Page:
ByJamison Rabbitt, writer at Creators.co
Host of Reel Reviews television @reelreviewstv as well as the podcasts Movie Mojo Monthly @mojomonthly & Real Films Podcast @realfilmsca

Captive is a film based on real life events surrounding a young mother named Ashley Smith, played by Kate Mara, who is struggling to clean her life up and regain her daughter. As she tries to break the bonds of addiction to meth, her life is interrupted by a violent criminal who has recently shot his way out of jail and looking to hide. Brian Nichols, played by Academy Award nominated David Oyelowo, takes Ashley hostage in her own home in an act of desperation. It's here where the majority of the film takes place, with flashes to the cops in charge of the case trying to track down this killer.

The screenplay for Captive feels a bit like any episode of Law & Order. There's a flurry of action to open with, as the crime is perpetrated, followed by the cops working the case. But it's within the walls of the apartment where the action halts and the strength of the actors pulls the film along. Mara, coming straight off the much-maligned Fantastic Four, is convincing as the woman who is battling the tug of addiction versus her love for her daughter. There are moments where she doesn't always make the right choice, and we see a glimpse of the guilt that's associated with that. But once she is taken captive, her character becomes much more two dimensional.

It's in Oyelowo's performance, however, where the film finds its traction. His Brian Nichols feels real. He feels like a man who has nothing to lose, and innocent lives mean nothing to him, but is truly convinced that he's not a monster. Despite having murdered everyone he'd come into contact with as he made his escape, his first thought goes to his infant son whom he's never met. As his manic desperation and distrust of Ashley wane, he settles in becomes more human. It's his conflict that makes a slow middle section intriguing.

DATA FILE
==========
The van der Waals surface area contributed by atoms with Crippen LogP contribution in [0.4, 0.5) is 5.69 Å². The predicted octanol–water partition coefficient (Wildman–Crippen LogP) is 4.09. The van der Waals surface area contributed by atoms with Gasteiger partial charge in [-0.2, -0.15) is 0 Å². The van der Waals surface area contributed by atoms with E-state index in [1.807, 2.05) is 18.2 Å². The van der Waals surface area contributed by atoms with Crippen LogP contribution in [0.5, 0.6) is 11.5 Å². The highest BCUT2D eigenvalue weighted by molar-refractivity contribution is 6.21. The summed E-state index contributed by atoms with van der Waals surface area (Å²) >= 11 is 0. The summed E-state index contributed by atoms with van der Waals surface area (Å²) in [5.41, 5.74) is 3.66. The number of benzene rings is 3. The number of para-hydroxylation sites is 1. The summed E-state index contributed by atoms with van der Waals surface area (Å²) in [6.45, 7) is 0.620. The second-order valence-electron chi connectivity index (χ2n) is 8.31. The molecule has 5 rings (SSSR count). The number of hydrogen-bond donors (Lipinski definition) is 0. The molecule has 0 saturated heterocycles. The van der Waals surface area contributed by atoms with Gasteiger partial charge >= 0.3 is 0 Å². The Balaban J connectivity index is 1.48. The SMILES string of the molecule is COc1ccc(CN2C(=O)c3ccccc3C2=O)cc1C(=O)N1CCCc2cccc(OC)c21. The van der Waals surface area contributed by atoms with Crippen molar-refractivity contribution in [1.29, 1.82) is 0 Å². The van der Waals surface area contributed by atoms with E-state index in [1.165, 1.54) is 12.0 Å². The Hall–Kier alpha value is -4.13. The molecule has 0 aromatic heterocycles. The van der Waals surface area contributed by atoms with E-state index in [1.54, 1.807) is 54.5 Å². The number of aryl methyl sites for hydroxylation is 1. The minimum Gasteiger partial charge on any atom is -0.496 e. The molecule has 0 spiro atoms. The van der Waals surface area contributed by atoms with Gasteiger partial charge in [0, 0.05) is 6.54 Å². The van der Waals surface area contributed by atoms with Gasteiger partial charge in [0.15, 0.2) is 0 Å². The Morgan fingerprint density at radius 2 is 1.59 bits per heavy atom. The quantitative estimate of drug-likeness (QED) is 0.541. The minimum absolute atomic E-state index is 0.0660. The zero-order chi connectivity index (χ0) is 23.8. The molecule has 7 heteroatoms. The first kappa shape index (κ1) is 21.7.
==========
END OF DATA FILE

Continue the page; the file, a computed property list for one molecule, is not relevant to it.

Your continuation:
The plot hinges on the teachings found within the book "The Purpose-Driven Life" by Pastor Rick Warren. The book is featured prominently in several scenes, and helps to form a trust between Ashley and Brian, and transform both of their lives. Unlike many 'faith based movies', Captive does not get overly preachy with its message. It presents the story in a very even manner.

The film winds to its rather anticlimactic conclusion, complete with every cliche you've ever heard in a cops and robbers stand-off scenario. Being that it is based off the actual events, and more specifically, Ashley Smith's own memoir titled "Unlikely Angel", we get a postscript on what happened to everyone since these events of 2005. We're even given a few snippets of the real life Ashley Smith appearing on Oprah to tell her story, and meet the man who helped transform her life, Pastor Rick Warren.

Captive is as good as the cast could make it. Minus the performance of Oyelowo in particular, this would have fallen into the realm of blah Lifetime movie. Thankfully, it didn't get to that.

Jamison Rabbitt can be found discussing movies of all shapes and sizes on both @reelreviewstv and @realfilmscast on Twitter.

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